There's really no reason to pile up windows and drag them all over. If something should be visible it should have a designated space, the screen's area is given, it's an illusion that with dragable/resizeable/pileable windows you can use it better. Even a PowerPoint layout is better than windows, ask a 10 years old. Maybe there's a problem with the solution you came up with, figure it up and don't look back.
Funny, the first UI principle I was sure about when planning Fontark was to eliminate the "windows" concept. I think that dragging and piling up windows is such a bad idea (a 90's customisation mania's flaw), it forces you to always deal with the interface instead of the face. A good fixed interface layout with contextual UI display is much better imo.
I can understand the difficulties and struggle one has to go through if adapted to it, I didn't try FLVI, but if it goes in that direction I think it is very good and worth the effort of changing some habits.
In my experience harmonizing diversity can be achieved by following and adopting only one principle... don't impose.
And by impose I mean don't even expect, because by expecting something to act in a certain manner we impose inside ourselves, and that's where the slip starts.
The primal foundation of any person is the right for self-determination, even if it is non-determination, copy-determination or a-really-lousy-determination etc'.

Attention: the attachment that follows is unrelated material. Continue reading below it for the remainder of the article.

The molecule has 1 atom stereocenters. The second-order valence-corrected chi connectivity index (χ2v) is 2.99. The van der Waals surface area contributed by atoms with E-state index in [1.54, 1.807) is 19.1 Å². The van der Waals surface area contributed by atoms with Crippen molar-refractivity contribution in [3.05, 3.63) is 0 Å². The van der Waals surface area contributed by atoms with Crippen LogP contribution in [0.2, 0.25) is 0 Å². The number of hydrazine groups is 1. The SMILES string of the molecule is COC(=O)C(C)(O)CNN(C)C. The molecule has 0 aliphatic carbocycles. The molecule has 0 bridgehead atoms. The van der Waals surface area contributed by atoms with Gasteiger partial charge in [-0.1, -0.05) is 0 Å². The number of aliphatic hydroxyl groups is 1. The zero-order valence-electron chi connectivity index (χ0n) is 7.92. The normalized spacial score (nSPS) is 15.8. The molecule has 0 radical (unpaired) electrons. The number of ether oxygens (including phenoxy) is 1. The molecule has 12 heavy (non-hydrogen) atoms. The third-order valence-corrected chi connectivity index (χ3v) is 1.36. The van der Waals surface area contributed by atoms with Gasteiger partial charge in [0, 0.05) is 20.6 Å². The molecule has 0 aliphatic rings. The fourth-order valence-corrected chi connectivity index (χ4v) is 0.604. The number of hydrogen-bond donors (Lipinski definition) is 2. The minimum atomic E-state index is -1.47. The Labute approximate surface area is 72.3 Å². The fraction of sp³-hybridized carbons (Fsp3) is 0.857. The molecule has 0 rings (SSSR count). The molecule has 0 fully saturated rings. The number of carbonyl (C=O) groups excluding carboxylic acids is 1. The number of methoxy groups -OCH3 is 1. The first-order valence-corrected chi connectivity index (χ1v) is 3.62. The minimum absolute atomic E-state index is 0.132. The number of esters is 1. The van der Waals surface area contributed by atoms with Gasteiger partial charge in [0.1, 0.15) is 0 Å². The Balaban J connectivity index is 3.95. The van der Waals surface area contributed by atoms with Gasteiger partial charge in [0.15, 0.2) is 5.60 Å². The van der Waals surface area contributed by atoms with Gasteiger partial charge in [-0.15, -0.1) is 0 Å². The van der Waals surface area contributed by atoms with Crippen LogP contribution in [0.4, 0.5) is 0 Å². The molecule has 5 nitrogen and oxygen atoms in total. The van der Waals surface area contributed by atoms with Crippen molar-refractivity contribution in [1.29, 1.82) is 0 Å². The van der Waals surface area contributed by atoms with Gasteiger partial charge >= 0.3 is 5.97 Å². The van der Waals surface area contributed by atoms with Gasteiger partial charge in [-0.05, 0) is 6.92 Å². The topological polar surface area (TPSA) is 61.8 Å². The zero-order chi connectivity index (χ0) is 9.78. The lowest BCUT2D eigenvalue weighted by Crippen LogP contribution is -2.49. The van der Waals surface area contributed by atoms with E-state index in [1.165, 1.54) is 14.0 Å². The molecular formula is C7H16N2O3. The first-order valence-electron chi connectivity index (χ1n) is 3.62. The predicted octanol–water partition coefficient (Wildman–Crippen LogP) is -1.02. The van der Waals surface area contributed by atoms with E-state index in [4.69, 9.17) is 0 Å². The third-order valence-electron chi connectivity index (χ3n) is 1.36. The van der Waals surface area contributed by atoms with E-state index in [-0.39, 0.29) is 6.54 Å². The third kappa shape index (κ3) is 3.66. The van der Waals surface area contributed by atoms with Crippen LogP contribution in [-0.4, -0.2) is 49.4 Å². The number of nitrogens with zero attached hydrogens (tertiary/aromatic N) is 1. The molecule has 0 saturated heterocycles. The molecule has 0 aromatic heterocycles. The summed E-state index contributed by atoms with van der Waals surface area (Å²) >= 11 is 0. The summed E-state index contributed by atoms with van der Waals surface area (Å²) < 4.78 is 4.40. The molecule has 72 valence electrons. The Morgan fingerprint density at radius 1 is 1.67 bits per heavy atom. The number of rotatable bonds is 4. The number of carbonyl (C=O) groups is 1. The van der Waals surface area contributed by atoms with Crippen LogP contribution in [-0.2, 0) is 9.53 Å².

The problem is that sometimes (and sometimes too often) one self-determination is imposing something on other self-determinations, it can be very "tricky", but with the don't-impose principle you can detect quite easily "where the problem is".
A classic example is when someone is being "not nice" to someone else and the other person is getting offended, in many cases it is the offended person that want to impose the first person a different behavior. You can't, and you shouldn't. Even simply because you have to BE that other person in order to "know" what or how should he be. We can fairly easily find the reasons (and justifications) to our on behavior but we're usually not so good at understanding others in the same way, we're us not them.
Of course anyone can wish and try to create or maintain a tolerant environment, but it will probably be hard and not effective to try and achieve it by imposing it. If someone is not being "nice" to you, the best way to try and influence him is by self example, you can't make him be nice, but you can do it yourself, be nice to him in return for his bad-behavior (according to your agenda), this has the best chance to make the change, even, and maybe most importantly, in you own point of view.
So people can and should have their own self-determination, as long as it doesn't impose anything on anyone else. It's not a rule, by it's definition it can't be. It's just a principle to follow, very hard to at times, but to my experience it is the very basis of freedom and harmony.
Last thing is that this principle is not a receipt for anarchy! The broad rules(!) of the community should be (and does) clearly drawn, thus this principle can guide within it.